Monthly Archives: February 2015

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THAT dress and Autism Perception

There is a dress that seems to have taken over the internet.

One person sees the dress and says with certainty “It’s blue and black.”

Another person looking at exactly the same dress at the same time says ‘It’s white and gold.”

People cannot figure it out.

Can their perceptions of colour be THAT different?

Have they learnt colour language differently?

 

When one of my staff returned from their break talking about THAT dress it made me think – ‘What a great way to explain autism and perception.’

 

The child with autism is continually living in a reality where they see ‘Gold and White’, but everyone around them sees ‘Black and Blue’.

 

People are having big conversations trying to figure out THAT dress. The child with autism might not know they are seeing differently. They might not be able to communicate how they see and feel.

 

The school lunch hall

 

White and Gold

 

Most children will walk into the lunch hall without thinking about it too much. They go and get their school dinner or packed lunch. They sit down. They eat. They are hungry and welcome this social time.

 

But the child with autism may see the school canine differently. Let’s think about what their ‘blue black’ perceptions could be like.

 

  • Imagine if the food smells were sickening. Think about your worst, worst smell and intensify it by a zillion.

 

  • Imagine if you felt pure terror at the idea of having to eat unfamiliar foods. Think about your worst food whizzed to a lumpy consistency (either too hot or too cold).

 

  • Imagine strobe lighting, which flickers nightmare style and makes your eyes and head ache.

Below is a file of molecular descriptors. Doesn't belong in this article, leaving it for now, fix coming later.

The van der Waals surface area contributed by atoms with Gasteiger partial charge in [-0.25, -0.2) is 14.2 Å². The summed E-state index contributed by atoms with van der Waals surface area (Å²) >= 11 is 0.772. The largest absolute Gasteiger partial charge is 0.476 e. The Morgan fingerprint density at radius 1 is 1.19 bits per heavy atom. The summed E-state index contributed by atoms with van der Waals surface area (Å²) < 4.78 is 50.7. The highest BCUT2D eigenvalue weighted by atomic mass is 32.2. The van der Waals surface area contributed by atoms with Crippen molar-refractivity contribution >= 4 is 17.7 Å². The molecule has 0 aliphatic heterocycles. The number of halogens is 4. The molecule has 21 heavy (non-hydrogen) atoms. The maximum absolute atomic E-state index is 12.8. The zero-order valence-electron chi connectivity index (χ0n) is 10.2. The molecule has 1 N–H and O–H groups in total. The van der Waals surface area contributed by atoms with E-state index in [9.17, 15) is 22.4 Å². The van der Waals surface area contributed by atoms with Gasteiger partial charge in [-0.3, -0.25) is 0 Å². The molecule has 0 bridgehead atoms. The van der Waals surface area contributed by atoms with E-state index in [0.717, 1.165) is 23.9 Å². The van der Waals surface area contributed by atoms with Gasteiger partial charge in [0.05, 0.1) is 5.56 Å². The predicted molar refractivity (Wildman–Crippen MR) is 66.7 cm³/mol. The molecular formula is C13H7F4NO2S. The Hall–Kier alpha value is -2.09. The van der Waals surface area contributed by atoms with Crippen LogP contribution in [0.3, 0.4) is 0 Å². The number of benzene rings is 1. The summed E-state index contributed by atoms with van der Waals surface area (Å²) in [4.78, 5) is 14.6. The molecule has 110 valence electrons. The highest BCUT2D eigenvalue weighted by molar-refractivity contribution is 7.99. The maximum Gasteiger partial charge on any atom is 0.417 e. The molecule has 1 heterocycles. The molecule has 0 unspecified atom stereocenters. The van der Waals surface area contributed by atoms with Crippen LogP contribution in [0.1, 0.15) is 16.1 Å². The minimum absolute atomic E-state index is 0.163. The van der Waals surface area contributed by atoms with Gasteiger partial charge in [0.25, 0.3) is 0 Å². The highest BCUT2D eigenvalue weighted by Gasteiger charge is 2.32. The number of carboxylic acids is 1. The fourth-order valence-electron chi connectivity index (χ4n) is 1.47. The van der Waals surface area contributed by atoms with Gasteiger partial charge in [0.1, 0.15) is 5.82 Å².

• Imagine your worst sound – nails down a black board, a hundred babies crying. Turn the volume up so that it vibrates inside your head and know that it is going to be constant.

 

  • Imagine knowing that everyone around you will be talking and talking. They’ll be talking at you and expecting answers when you just want to bury your head to get away from all the other sensory overloads. But you know that is not ‘socially appropriate’.

 

 

Blue and Black

 

The other thing about THAT dress is that people can return to it and see the other view. Maybe they had thought they perceived colour differently. It is confusing to return and see the other perspective. The ‘White and Gold’ is now ‘Black and Blue’.

 

Another day the school lunch hall may seem okay to the child with autism.

No one can reason why.

The child recalls the ‘white and gold’ day, but as it is ‘blue and black’ they can cope.

 

Why THAT dress makes me hopeful

 

THAT dress has got people talking about perception.

THAT dress got people seeing that things could look completely different to different people at different times.

THAT dress showed them that there is not always a right or wrong answer, that perception is about personal experience.

 

Maybe THAT dress would be a good way to explain the sensory overload and the behaviours that the casual passer by sometimes sees and judges. It’s not that the child, who is having a meltdown, has bad behaviour. They are seeing and sensing differently which is causing anxiety and real pain.

 

THAT dress made me hopeful because stopping to think about perception could lead to more empathy and understanding for people with autism.

http://www.jkp.com/uk/colour-coding-for-learners-with-autism.html